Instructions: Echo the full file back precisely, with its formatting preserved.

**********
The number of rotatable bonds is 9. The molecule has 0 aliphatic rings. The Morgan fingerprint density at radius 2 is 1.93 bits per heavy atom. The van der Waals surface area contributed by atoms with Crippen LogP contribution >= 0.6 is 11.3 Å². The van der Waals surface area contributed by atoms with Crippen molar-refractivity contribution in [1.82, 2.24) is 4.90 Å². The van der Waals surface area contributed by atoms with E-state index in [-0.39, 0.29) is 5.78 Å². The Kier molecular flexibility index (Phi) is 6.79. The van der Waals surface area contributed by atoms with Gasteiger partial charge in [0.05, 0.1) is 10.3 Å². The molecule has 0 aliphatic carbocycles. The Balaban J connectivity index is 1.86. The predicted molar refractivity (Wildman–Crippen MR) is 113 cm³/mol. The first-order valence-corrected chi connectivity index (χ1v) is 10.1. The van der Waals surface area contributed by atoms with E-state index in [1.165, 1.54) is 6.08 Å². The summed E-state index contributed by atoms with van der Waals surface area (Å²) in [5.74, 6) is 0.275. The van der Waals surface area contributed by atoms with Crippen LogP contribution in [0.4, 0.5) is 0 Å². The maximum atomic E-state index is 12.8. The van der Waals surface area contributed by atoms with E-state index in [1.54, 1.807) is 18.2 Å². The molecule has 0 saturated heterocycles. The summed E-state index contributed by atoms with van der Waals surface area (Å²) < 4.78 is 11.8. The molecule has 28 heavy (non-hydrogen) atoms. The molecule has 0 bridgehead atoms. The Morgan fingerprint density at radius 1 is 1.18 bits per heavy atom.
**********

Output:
The number of rotatable bonds is 9. The molecule has 0 aliphatic rings. The Morgan fingerprint density at radius 2 is 1.93 bits per heavy atom. The van der Waals surface area contributed by atoms with Crippen LogP contribution >= 0.6 is 11.3 Å². The van der Waals surface area contributed by atoms with Crippen molar-refractivity contribution in [1.82, 2.24) is 4.90 Å². The van der Waals surface area contributed by atoms with E-state index in [-0.39, 0.29) is 5.78 Å². The Kier molecular flexibility index (Phi) is 6.79. The van der Waals surface area contributed by atoms with Gasteiger partial charge in [0.05, 0.1) is 10.3 Å². The molecule has 0 aliphatic carbocycles. The Balaban J connectivity index is 1.86. The predicted molar refractivity (Wildman–Crippen MR) is 113 cm³/mol. The first-order valence-corrected chi connectivity index (χ1v) is 10.1. The van der Waals surface area contributed by atoms with E-state index in [1.165, 1.54) is 6.08 Å². The summed E-state index contributed by atoms with van der Waals surface area (Å²) in [5.74, 6) is 0.275. The van der Waals surface area contributed by atoms with Crippen LogP contribution in [0.4, 0.5) is 0 Å². The maximum atomic E-state index is 12.8. The van der Waals surface area contributed by atoms with E-state index in [1.54, 1.807) is 18.2 Å². The molecule has 0 saturated heterocycles. The summed E-state index contributed by atoms with van der Waals surface area (Å²) < 4.78 is 11.8. The molecule has 28 heavy (non-hydrogen) atoms. The molecule has 0 bridgehead atoms. The Morgan fingerprint density at radius 1 is 1.18 bits per heavy atom.